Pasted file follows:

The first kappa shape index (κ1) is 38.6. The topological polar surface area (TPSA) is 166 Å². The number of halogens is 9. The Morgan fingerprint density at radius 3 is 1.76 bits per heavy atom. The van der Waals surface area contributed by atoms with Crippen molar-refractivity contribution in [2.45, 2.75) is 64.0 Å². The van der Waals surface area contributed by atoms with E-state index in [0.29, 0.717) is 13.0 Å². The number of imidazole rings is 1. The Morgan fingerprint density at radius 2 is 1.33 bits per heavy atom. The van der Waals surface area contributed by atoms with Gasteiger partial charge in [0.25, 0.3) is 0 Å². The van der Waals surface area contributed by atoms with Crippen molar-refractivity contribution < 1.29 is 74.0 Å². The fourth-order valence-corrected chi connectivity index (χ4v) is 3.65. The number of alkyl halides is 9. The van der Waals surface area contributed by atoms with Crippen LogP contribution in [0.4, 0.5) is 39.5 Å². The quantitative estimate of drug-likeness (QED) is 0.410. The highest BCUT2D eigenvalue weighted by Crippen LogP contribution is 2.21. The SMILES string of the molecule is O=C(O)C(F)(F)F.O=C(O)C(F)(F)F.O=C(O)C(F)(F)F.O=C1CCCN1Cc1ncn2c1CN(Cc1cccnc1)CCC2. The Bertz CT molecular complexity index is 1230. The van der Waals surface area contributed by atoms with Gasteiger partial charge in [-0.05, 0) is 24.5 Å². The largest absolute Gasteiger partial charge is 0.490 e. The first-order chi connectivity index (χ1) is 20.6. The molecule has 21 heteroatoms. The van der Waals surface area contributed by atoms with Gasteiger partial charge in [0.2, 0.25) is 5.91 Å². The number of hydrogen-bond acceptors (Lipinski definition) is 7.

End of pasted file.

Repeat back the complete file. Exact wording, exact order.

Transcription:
The first kappa shape index (κ1) is 38.6. The topological polar surface area (TPSA) is 166 Å². The number of halogens is 9. The Morgan fingerprint density at radius 3 is 1.76 bits per heavy atom. The van der Waals surface area contributed by atoms with Crippen molar-refractivity contribution in [2.45, 2.75) is 64.0 Å². The van der Waals surface area contributed by atoms with E-state index in [0.29, 0.717) is 13.0 Å². The number of imidazole rings is 1. The Morgan fingerprint density at radius 2 is 1.33 bits per heavy atom. The van der Waals surface area contributed by atoms with Gasteiger partial charge in [0.25, 0.3) is 0 Å². The van der Waals surface area contributed by atoms with Crippen molar-refractivity contribution < 1.29 is 74.0 Å². The fourth-order valence-corrected chi connectivity index (χ4v) is 3.65. The number of alkyl halides is 9. The van der Waals surface area contributed by atoms with Crippen LogP contribution in [0.4, 0.5) is 39.5 Å². The quantitative estimate of drug-likeness (QED) is 0.410. The highest BCUT2D eigenvalue weighted by Crippen LogP contribution is 2.21. The SMILES string of the molecule is O=C(O)C(F)(F)F.O=C(O)C(F)(F)F.O=C(O)C(F)(F)F.O=C1CCCN1Cc1ncn2c1CN(Cc1cccnc1)CCC2. The Bertz CT molecular complexity index is 1230. The van der Waals surface area contributed by atoms with Gasteiger partial charge in [-0.05, 0) is 24.5 Å². The largest absolute Gasteiger partial charge is 0.490 e. The first-order chi connectivity index (χ1) is 20.6. The molecule has 21 heteroatoms. The van der Waals surface area contributed by atoms with Gasteiger partial charge in [0.2, 0.25) is 5.91 Å². The number of hydrogen-bond acceptors (Lipinski definition) is 7.